If you’ve been following my blog for a little while, you know about the recent “Snoop Dog Hack.” I’ve spent countless hours recovering from this nasty attack on my content, which replaced real content with ghetto slang, but only when viewed in certain Microsoft browsers.
Hopefully, it will never happen to your website. If it has, however, allow me to save you the trouble of doing all of the research to resolve this.
First, a little background…
SQL Injection involves entering SQL code into web forms, eg. login fields, or into the browser address field, to access and manipulate the database behind the site, system or application.
When you enter text in the Username and Password fields of a login screen, the data you input is typically inserted into an SQL command. This command checks the data you’ve entered against the relevant table in the database. If your input matches table/row data, you’re granted access (in the case of a login screen). If not, you’re knocked back out.
One of the most popular SQL Injection scripts of the past decade is known as the “Snoop Dog SQL Injection Hack.” Often created to be unique to Internet Explorer 7, this hack makes it especially tricky for web development teams to spot and fix.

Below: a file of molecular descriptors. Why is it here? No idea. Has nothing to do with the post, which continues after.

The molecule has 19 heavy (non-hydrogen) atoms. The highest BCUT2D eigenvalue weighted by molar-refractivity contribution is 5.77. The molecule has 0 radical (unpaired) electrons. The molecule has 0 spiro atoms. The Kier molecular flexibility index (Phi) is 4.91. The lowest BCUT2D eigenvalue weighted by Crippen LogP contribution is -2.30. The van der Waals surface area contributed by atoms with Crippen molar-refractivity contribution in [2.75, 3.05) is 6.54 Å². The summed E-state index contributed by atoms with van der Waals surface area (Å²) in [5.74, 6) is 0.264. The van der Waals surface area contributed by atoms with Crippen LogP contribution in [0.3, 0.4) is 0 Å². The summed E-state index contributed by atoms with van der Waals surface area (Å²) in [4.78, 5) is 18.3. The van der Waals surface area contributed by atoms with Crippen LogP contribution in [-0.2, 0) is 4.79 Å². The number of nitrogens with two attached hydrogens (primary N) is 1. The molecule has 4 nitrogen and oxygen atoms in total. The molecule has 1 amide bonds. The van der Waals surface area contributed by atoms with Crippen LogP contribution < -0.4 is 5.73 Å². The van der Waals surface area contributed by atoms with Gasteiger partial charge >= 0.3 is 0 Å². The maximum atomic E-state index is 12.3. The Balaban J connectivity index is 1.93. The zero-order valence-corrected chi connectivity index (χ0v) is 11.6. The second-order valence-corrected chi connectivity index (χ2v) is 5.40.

The Snoop Dog SQL Injection Hack
In its simplest form, this is how the Injection works. It’s impossible to explain this without reverting to code for just a moment. Don’t worry, it will all be over soon.
Suppose we enter the following string in a Username field:
' OR 1=1
The authorization SQL query that is run by the server, the command which must be satisfied to allow access, will be something along the lines of:
SELECT * FROM users WHERE username = ‘USRTEXT '
AND password = ‘PASSTEXT'
…where USRTEXT and PASSTEXT are what the user enters in the login fields of the web form.
`OR 1=1 -- as your username, could result in the following actually being run:
SELECT * FROM users WHERE username = ‘' OR 1=1 -- ‘AND password = ‘'
Two things you need to know about this:
[‘] closes the [username] text field.
‘--' is the SQL convention for Commenting code, and everything after Comment is ignored. So the actual routine now becomes:
SELECT * FROM users WHERE username = " OR 1=1
1 is always equal to 1, last time I checked. So the authorization routine is now validated, and we are ushered in the front door to wreak havoc.
Already Been Hacked? Here’s How to Fix It and Avoid Future Attacks…
- If you utilize a web content management system, subscribe to the development blog. Update to new versions soon as possible.
- Copy and paste the following code into every page with forms on your website…
<?php echo "HAPPY APRIL FOOL'S DAY PAUL AND KEVIN ?>
<?php echo "FROM JEREMY" ?>